• Business Users: Rather than being ‘end’ users, business users are the start of the discovery process: with the applications that are built with QlikView, they can – themselves -- explore, interact and interpret the data using QlikView’s unique associative technology, without having to constantly return to the IT group to have a new report or query generated. QlikView even allows business users to build their own dashboards –from within the zero-install AJAX web client – using the high quality and secure data that has been provisioned to them from the IT group.

 

 

Existing IT Skills Transfer easily with QlikView


IT departments with existing traditional Business Intelligence deployments can re-use a large proportion of the existing skill-sets for a QlikView deployment. This ensures that QlikView deployments maintain a lower overall TCO (Total Cost of Ownership) and also ensures that QlikView can sit side-by-side with those existing deployments within the same department or BI Competency Center. This topic was covered in the blog post “QlikView and IT: Like Chocolate and Peanut Butter”.  Figure 4 highlights where there is significant skills overlap of general BI skills with those that are needed for large QlikView deployments, such as SQL scripting, data modeling, testing, integration and project governance models. The areas that require new skills training are relatively small and include a knowledge of the QlikView UI environment as well as – for system administrators – the QlikView Management Console. Both areas are relatively straightforward to get familiar with, especially for IT professionals.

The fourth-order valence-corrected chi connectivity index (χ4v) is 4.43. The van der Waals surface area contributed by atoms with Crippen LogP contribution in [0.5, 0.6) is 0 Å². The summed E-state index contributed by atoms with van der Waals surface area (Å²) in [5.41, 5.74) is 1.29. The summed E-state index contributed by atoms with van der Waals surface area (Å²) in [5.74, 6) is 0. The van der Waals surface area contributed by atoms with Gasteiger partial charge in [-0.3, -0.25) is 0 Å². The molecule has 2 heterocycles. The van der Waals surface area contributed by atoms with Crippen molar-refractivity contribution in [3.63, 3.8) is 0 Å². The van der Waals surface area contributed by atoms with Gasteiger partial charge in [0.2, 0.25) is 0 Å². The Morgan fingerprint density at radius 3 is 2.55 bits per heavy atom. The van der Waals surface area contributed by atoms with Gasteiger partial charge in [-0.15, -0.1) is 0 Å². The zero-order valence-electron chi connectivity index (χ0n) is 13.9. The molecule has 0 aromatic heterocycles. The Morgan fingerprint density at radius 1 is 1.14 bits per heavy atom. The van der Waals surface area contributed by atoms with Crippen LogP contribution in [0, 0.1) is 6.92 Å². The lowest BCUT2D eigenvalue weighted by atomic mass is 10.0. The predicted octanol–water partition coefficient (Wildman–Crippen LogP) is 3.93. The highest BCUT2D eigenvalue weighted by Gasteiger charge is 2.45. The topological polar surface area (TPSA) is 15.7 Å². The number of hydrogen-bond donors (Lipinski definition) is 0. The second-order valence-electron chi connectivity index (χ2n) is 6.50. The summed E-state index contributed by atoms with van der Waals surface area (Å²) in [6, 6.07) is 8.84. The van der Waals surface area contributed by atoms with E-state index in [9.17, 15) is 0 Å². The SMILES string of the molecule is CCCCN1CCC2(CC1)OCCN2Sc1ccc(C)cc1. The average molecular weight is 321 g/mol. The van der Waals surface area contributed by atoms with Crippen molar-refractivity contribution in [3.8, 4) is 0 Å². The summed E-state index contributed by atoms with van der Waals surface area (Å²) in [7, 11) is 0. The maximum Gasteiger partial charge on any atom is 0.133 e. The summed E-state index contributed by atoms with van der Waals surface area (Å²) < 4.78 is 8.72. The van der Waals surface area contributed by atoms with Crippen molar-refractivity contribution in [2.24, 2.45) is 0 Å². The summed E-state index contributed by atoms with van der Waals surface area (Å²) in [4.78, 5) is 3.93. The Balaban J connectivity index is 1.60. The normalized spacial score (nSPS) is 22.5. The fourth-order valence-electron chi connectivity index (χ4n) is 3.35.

The image below (click to expand) illustrates the various skill sets that are needed for QlikView deployment, and how many of them typically exist within an organization already:

 

Skills Transfer.jpg

In the next part of the series I'll look at what 'Self Service BI' means for IT professionals responsible for a Business Discovery deployment.